If man rebels against sickness, it is an evil; if he continues to be rebellious, it is an evil. But if he gradually moves toward acceptance and adds love to his illness as he has loved the Lord, in the end it is a good thing for the person, because he discovers a new way of seeing things and even conversion. The face of God comes closer, as God was never far away. It is a mystery.

Sickness is an occasion in a patient's life that is not easy to live through, but if he opens up to a new experience, an experience of faith and love, the patient will discover a much richer, more magnificent reality of God.

The patient experiences a Good Friday of pain, suffering, but he is not closed in on himself. Rather, like the Lord, he walks toward the resurrection. If man shuts himself up in his Good Friday, suffering without a way “toward” his resurrection, then his suffering is useless. If his suffering is open to hope, moving forward with pain, effort, frailty toward a new reality, then he experiences life and resurrection.

Cardinal Claudio Hummes of Brazil reported an important fact at the United Nations: 25% of AIDS patients worldwide are cared for by the Church. What does this care consist of, exactly?

We have made a study in the pontifical council, from which the cardinal took his data, which corresponds to a reality we have verified sociologically.

We start from the fact that the Church has always been in the vanguard of everything that has occurred in the world of health. When there has been an epidemic, the Church has been there; when AIDS surfaced, the Church did not condemn but addressed the problem with mercy. The Church has inherited this capacity of acceptance and mercy from Jesus, who always accepted the marginalized.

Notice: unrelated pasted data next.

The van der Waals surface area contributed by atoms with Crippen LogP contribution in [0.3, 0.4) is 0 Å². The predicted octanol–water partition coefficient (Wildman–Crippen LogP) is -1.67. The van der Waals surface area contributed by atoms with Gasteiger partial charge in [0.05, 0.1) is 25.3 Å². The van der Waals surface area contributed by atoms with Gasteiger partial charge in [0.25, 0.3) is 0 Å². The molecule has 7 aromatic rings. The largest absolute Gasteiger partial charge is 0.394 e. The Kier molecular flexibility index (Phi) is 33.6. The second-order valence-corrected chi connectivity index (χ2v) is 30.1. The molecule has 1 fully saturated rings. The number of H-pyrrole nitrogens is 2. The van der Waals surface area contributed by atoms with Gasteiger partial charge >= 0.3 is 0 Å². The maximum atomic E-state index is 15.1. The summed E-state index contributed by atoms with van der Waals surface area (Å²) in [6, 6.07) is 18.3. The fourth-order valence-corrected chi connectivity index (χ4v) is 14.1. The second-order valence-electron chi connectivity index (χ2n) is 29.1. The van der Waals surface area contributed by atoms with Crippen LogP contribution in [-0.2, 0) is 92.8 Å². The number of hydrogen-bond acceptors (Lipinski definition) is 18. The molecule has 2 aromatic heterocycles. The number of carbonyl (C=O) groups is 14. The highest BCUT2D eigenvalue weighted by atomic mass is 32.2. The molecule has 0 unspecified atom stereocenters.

When the Church is not merciful, it is not the Church of Jesus, which has its martyrs and prophets, its charitable gestures. A Church without martyrs and prophets is not the Church of Jesus, and a Church without the “imaginative charity” that the Pope talks about is not the Church of Jesus.

This is the New Evangelization, that of new persons, that of the evangelizer who has converted to the Gospel and proclaims it, who is a witness. This is why the converted patient, aware of what the cross means, is the best evangelizer. Whoever has not had an experience of suffering at any level has probably not matured in life as a person.

To tell the truth, life is difficult. Those who come after us, even if they have more means, will have a more difficult time, because the psychological aspects will be harder. Depression is the illness of the future, not AIDS, which will be combated. Depression is now the fifth major cause of absence from work. In 10 years' time, it will be the third cause. To have someone who is depressed near you, in the family, is not the same as talking about it.

This November the pontifical council is organizing the 18th international conference on depression, because we see that it is the illness of the future.